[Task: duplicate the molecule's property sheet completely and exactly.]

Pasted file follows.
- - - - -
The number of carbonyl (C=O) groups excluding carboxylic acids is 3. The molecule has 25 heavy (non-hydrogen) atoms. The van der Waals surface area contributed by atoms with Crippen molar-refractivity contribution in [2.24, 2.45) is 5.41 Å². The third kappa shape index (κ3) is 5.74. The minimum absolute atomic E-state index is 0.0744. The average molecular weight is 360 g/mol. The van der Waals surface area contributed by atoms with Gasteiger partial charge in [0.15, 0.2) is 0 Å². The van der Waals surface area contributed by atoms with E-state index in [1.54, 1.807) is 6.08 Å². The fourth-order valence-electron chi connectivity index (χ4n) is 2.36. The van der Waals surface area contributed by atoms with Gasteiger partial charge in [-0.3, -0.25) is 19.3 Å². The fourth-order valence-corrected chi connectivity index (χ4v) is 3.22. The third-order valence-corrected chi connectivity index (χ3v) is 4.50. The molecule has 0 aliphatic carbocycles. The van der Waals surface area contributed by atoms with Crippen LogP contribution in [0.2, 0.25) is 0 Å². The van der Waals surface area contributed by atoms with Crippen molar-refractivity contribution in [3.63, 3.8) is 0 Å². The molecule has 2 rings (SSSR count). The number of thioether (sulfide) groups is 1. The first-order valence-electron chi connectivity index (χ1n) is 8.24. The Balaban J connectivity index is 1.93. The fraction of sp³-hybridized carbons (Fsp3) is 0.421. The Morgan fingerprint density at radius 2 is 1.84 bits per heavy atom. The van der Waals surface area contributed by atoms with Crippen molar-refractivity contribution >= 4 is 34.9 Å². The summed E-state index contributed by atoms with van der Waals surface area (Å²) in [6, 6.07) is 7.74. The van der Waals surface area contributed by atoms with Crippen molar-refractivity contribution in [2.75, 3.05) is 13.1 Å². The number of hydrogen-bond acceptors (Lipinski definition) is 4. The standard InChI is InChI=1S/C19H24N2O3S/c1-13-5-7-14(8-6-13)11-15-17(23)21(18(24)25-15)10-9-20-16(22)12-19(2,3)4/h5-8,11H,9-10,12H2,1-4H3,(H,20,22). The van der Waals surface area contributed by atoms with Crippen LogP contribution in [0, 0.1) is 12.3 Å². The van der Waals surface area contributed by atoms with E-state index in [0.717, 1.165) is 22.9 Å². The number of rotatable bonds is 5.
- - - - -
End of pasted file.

The number of carbonyl (C=O) groups excluding carboxylic acids is 3. The molecule has 25 heavy (non-hydrogen) atoms. The van der Waals surface area contributed by atoms with Crippen molar-refractivity contribution in [2.24, 2.45) is 5.41 Å². The third kappa shape index (κ3) is 5.74. The minimum absolute atomic E-state index is 0.0744. The average molecular weight is 360 g/mol. The van der Waals surface area contributed by atoms with Gasteiger partial charge in [0.15, 0.2) is 0 Å². The van der Waals surface area contributed by atoms with E-state index in [1.54, 1.807) is 6.08 Å². The fourth-order valence-electron chi connectivity index (χ4n) is 2.36. The van der Waals surface area contributed by atoms with Gasteiger partial charge in [-0.3, -0.25) is 19.3 Å². The fourth-order valence-corrected chi connectivity index (χ4v) is 3.22. The third-order valence-corrected chi connectivity index (χ3v) is 4.50. The molecule has 0 aliphatic carbocycles. The van der Waals surface area contributed by atoms with Crippen LogP contribution in [0.2, 0.25) is 0 Å². The van der Waals surface area contributed by atoms with Crippen molar-refractivity contribution in [3.63, 3.8) is 0 Å². The molecule has 2 rings (SSSR count). The number of thioether (sulfide) groups is 1. The first-order valence-electron chi connectivity index (χ1n) is 8.24. The Balaban J connectivity index is 1.93. The fraction of sp³-hybridized carbons (Fsp3) is 0.421. The Morgan fingerprint density at radius 2 is 1.84 bits per heavy atom. The van der Waals surface area contributed by atoms with Crippen molar-refractivity contribution >= 4 is 34.9 Å². The summed E-state index contributed by atoms with van der Waals surface area (Å²) in [6, 6.07) is 7.74. The van der Waals surface area contributed by atoms with Crippen molar-refractivity contribution in [2.75, 3.05) is 13.1 Å². The number of hydrogen-bond acceptors (Lipinski definition) is 4. The standard InChI is InChI=1S/C19H24N2O3S/c1-13-5-7-14(8-6-13)11-15-17(23)21(18(24)25-15)10-9-20-16(22)12-19(2,3)4/h5-8,11H,9-10,12H2,1-4H3,(H,20,22). The van der Waals surface area contributed by atoms with Crippen LogP contribution in [0, 0.1) is 12.3 Å². The van der Waals surface area contributed by atoms with E-state index in [0.717, 1.165) is 22.9 Å². The number of rotatable bonds is 5.